Government officers may use artifice and stratagem to catch those engaged in criminal enterprises. Rosen v. United States, 161 U.S. 29, 16 S.Ct. 434, 40 L.Ed. 606 (1896); Grimm v. United States, 156 U.S. 604, 15 S.Ct. 470, 39 L.Ed. 550 (1895). A trap for the unwary criminal is not illegal per se. Sherman v. United States, 356 U.S. 369, 372, 78 S.Ct. 819, 2 L.Ed.2d 848 (1958). Whether a trap is illegal is determined by referring to a general intention or predisposition to commit, whenever possible, crimes of the kind solicited. Marks v. United States, 260 F.2d 377 (10th Cir. 1958); Sherman v. United States, supra, at 382, 78 S.Ct. 819. In proof of such predisposition the defendant's reputation, criminal activities, and prior disposition may be admitted into evidence. Marks v. United States, supra.
The inference Wager is entitled to is that he was involved in a government stratagem designed to trap unwary reputed organized crime figures who were predisposed to commit bribery of government officials. Furthermore, Wager was acquitted of charges of soliciting a bribe. Acquittal does not conclusively establish the untruth of all the evidence submitted against the defendant, United States v. Sweig, 454 F.2d 181 (2d Cir. 1972), but neither does the fact that Wager was criminally prosecuted establish that his actions were illegal.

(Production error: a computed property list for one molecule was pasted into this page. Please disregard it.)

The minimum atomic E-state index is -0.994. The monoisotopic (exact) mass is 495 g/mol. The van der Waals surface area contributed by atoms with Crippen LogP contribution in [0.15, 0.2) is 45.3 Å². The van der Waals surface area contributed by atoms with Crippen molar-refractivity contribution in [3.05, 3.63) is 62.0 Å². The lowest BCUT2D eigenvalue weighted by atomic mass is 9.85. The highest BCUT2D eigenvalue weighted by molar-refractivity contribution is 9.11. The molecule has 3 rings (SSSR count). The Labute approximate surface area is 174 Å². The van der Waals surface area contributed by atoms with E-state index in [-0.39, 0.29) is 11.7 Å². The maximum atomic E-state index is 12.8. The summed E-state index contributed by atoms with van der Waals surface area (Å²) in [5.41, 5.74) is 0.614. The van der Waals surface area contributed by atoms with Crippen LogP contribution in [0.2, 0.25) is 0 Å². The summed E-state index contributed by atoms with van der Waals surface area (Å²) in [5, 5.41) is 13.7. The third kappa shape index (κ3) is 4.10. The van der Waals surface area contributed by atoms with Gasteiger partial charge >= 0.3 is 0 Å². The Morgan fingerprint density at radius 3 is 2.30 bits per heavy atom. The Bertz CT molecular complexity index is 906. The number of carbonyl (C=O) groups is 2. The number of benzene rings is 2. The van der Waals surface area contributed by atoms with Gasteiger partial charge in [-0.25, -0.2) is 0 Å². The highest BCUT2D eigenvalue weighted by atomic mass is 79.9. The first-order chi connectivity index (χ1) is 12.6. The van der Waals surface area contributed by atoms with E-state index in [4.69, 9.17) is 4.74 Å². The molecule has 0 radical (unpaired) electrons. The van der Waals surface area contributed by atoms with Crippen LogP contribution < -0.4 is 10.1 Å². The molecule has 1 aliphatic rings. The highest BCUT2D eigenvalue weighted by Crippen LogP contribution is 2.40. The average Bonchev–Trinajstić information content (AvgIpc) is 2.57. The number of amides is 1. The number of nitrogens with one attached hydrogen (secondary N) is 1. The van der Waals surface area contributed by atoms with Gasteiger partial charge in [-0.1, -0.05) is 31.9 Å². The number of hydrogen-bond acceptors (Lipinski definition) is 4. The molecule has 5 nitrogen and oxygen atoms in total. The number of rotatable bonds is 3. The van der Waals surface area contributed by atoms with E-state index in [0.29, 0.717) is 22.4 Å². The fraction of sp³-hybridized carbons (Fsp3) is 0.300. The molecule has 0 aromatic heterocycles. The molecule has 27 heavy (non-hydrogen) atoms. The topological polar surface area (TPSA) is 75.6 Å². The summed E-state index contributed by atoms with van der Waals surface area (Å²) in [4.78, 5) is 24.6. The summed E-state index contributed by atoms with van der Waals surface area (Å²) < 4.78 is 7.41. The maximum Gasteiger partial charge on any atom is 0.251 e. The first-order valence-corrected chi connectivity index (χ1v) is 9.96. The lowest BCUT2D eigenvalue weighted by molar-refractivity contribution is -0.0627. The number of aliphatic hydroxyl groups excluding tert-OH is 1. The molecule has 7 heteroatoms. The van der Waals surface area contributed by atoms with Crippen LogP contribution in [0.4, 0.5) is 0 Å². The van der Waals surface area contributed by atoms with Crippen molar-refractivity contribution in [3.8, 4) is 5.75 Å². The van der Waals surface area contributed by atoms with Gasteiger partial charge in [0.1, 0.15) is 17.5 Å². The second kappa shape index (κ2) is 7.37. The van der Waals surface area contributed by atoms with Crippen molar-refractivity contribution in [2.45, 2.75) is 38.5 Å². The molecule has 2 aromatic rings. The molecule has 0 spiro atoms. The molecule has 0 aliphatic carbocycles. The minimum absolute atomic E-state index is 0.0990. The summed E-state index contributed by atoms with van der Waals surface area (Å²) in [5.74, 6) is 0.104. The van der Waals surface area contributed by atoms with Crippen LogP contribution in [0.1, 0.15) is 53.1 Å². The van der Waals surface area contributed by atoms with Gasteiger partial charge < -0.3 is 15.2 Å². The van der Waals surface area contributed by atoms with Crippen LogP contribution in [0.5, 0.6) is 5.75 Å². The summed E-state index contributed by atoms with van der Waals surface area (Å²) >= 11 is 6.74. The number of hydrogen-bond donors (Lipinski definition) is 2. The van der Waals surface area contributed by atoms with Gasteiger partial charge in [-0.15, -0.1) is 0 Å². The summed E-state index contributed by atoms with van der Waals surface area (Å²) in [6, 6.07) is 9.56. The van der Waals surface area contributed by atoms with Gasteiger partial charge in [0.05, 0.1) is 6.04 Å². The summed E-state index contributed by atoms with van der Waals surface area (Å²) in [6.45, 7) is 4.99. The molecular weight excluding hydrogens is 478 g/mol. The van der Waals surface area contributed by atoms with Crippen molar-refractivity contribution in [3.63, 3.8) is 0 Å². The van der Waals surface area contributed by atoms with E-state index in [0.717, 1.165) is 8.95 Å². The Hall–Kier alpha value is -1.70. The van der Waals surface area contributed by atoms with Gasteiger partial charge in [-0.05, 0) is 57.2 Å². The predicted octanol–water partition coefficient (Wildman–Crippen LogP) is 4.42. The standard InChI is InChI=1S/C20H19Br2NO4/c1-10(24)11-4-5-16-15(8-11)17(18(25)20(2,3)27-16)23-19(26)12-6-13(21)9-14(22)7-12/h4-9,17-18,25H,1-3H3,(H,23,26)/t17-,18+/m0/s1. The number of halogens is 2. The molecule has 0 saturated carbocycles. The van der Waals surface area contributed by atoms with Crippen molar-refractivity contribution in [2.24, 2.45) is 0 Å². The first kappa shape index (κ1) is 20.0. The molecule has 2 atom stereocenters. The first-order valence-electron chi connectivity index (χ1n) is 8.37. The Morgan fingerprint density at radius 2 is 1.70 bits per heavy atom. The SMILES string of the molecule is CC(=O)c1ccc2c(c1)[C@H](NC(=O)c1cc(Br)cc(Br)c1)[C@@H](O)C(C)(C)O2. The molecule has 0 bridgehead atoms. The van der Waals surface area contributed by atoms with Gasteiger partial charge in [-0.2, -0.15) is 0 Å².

The pleadings do raise an issue of fact: was Wager involved in an illegal or immoral bribery scheme or was he part of a legitimate law enforcement stratagem. It is certainly material because under the trial court's statement of the applicable law the outcome of this case could be altered by its resolution one way or the other.2 Since the pleadings do raise a material issue of fact, the trial court's grant of Pro's motion for judgment on the pleadings was erroneous. Franklin National Bank v. Krakow, supra.
There are other issues presented by Wager's pleadings which would require us to reverse a judgment on the pleadings in favor of Pro even assuming arguendo that the project Wager participated in was illegal. The trial court also based its decision on the legal principle of in pari delicto which holds that if the parties are in equal fault, the law will help neither of them. Hunter v. Wheate, 53 App.D.C. 206, 289 F. 604 (1923). There are exceptions to this principle. If one party is less at fault he may maintain an action against the other. Daniels v. Tearney, 102 U.S. 415, 420, 26 L.Ed. 187 (1880). Moreover, Davis, Inc. v. Slade, 271 A.2d 412, 415 (D.C.App.1970); if one party is but an instrument in the hands of the other, then the party under control of the other cannot be said to be in pari delicto. Ryan v. Motor Credit Co., 130 N.J.Eq. 531, 23 A.2d 607 (1941). When both parties to an illegal transaction have not, with the same knowledge, willingness and wrongful intent, engaged in a transaction, or the undertakings of each are not equally blameworthy, a court may aid the one who is comparatively the more innocent and grant him affirmative relief. Gold Bond Stamp Co. v. Bradfute Corp., 463 F.2d 1158, 1164 (2d Cir. 1972); Marshall v. Lovell, 19 F.2d 751 (8th Cir. 1927).